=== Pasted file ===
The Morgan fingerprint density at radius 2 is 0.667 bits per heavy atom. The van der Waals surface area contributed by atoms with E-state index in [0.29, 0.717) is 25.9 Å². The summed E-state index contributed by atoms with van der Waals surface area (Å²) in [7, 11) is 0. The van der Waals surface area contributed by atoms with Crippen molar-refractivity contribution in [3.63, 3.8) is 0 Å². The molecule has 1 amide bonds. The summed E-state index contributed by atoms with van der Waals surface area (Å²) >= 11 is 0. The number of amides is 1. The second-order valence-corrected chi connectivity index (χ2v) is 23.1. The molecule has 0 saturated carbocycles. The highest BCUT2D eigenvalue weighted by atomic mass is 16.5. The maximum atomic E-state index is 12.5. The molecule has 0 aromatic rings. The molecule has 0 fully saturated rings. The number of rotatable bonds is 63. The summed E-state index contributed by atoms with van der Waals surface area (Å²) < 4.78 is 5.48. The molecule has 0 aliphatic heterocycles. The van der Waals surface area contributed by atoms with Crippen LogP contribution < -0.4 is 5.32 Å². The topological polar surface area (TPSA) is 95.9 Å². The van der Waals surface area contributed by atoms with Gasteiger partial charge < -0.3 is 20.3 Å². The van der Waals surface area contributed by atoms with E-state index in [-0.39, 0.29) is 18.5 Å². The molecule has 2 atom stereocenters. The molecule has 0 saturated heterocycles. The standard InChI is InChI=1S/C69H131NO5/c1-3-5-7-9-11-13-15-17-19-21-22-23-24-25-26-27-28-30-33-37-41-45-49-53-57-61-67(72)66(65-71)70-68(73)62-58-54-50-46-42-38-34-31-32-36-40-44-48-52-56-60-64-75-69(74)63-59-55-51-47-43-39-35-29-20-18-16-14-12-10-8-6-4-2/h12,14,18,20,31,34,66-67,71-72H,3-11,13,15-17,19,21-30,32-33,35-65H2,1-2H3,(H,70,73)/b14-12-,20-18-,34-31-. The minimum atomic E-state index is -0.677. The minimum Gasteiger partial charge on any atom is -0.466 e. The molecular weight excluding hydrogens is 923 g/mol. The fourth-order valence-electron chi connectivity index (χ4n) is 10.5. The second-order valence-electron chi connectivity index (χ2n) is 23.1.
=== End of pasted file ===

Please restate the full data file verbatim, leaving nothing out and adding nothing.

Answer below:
The Morgan fingerprint density at radius 2 is 0.667 bits per heavy atom. The van der Waals surface area contributed by atoms with E-state index in [0.29, 0.717) is 25.9 Å². The summed E-state index contributed by atoms with van der Waals surface area (Å²) in [7, 11) is 0. The van der Waals surface area contributed by atoms with Crippen molar-refractivity contribution in [3.63, 3.8) is 0 Å². The molecule has 1 amide bonds. The summed E-state index contributed by atoms with van der Waals surface area (Å²) >= 11 is 0. The number of amides is 1. The second-order valence-corrected chi connectivity index (χ2v) is 23.1. The molecule has 0 saturated carbocycles. The highest BCUT2D eigenvalue weighted by atomic mass is 16.5. The maximum atomic E-state index is 12.5. The molecule has 0 aromatic rings. The molecule has 0 fully saturated rings. The number of rotatable bonds is 63. The summed E-state index contributed by atoms with van der Waals surface area (Å²) < 4.78 is 5.48. The molecule has 0 aliphatic heterocycles. The van der Waals surface area contributed by atoms with Crippen LogP contribution < -0.4 is 5.32 Å². The topological polar surface area (TPSA) is 95.9 Å². The van der Waals surface area contributed by atoms with Gasteiger partial charge < -0.3 is 20.3 Å². The van der Waals surface area contributed by atoms with E-state index in [-0.39, 0.29) is 18.5 Å². The molecule has 2 atom stereocenters. The molecule has 0 saturated heterocycles. The standard InChI is InChI=1S/C69H131NO5/c1-3-5-7-9-11-13-15-17-19-21-22-23-24-25-26-27-28-30-33-37-41-45-49-53-57-61-67(72)66(65-71)70-68(73)62-58-54-50-46-42-38-34-31-32-36-40-44-48-52-56-60-64-75-69(74)63-59-55-51-47-43-39-35-29-20-18-16-14-12-10-8-6-4-2/h12,14,18,20,31,34,66-67,71-72H,3-11,13,15-17,19,21-30,32-33,35-65H2,1-2H3,(H,70,73)/b14-12-,20-18-,34-31-. The minimum atomic E-state index is -0.677. The minimum Gasteiger partial charge on any atom is -0.466 e. The molecular weight excluding hydrogens is 923 g/mol. The fourth-order valence-electron chi connectivity index (χ4n) is 10.5. The second-order valence-electron chi connectivity index (χ2n) is 23.1.